The notion that parents drop off their kid at college with a tearful entreaty to write home has significantly changed in the age of digital communication. Research shows that college students now communicate with their parents on average more than 13 times a week, with about 40% of students contacting parents by phone, email or text every day.
As a recent college graduate myself, I can attest to this phenomenon. When I began my freshman year in 2011, my relationship with my dad became surprisingly closer. Email, already conveniently built into our professional and academic lives, became our dominant form of communication.
While this has led to some awkward am-I-your-daughter-or-your-employee? moments (he once emailed me a message intended for a congressman, with the confusingly fitting intro: “I hope things are well and you’re ready to kick ass in the upcoming midterms”), his advice is always helpful and welcome as I begin to navigate the world on my own.
As the following emails—taken from the past year of my father-daughter correspondence—show, digital parenting may be a little clumsy but it is also efficient and a lot of fun. It has allowed my dad and me to overcome both the generational and the physical gap between us by continually re-defining our relationship and staying in touch.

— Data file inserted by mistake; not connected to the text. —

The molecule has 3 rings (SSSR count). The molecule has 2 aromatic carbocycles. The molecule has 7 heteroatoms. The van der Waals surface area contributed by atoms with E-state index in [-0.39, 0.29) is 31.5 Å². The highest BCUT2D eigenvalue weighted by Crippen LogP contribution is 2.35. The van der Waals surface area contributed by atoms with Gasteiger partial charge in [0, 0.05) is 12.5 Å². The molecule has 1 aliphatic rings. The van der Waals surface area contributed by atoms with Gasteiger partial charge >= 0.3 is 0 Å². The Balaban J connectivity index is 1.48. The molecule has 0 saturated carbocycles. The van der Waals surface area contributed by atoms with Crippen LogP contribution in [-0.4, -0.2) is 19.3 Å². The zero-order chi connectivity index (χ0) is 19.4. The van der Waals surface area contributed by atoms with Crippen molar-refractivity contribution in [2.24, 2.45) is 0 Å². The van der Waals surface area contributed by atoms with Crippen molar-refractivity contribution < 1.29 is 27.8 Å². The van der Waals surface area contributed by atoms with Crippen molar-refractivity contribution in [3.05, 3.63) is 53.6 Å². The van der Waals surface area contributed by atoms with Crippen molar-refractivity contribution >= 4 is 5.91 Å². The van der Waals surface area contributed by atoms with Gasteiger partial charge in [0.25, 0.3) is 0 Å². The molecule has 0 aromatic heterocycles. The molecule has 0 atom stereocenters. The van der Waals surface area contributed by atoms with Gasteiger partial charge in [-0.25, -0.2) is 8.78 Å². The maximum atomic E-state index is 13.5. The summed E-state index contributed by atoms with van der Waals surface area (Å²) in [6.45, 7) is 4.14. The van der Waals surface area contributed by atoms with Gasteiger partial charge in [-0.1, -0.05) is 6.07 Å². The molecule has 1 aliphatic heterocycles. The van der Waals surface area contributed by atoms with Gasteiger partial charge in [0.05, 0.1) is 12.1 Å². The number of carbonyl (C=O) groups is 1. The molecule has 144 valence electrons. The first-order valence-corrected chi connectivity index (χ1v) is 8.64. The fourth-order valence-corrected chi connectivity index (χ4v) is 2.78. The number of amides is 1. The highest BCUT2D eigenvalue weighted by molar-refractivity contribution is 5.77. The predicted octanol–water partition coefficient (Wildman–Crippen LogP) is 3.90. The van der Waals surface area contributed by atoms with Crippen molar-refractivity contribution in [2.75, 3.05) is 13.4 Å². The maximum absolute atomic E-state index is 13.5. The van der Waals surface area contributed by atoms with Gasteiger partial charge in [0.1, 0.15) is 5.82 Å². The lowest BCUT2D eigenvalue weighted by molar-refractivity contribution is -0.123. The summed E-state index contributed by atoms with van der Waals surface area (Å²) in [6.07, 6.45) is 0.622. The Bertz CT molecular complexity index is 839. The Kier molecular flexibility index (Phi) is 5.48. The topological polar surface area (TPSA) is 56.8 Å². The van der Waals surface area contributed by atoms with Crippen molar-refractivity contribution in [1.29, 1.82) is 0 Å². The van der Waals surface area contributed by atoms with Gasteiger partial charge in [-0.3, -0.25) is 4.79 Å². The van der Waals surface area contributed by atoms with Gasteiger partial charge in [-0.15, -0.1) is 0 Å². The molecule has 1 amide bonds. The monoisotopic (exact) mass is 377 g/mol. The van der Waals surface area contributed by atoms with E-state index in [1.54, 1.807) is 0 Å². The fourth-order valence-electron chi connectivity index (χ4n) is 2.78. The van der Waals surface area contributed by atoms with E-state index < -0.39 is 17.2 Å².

I made it through four years of college on my own but he wanted to make sure I could handle graduation.*
*he said three questions but it is actually four… or five.
He’ll pay 1/2 my rent…on one condition.
He’ll continue to closely track my spending…
..and be disappointed when I break the rules.
Sometimes he asks me questions about concepts common to millennials…
And other times he has “immediate” requests.
Sometimes he shares things with me from BuzzFeed…
… and other times he draws from more academic sources.
He can be an academic himself when called on, although he would deny it.
And no matter what, he’ll always have my back.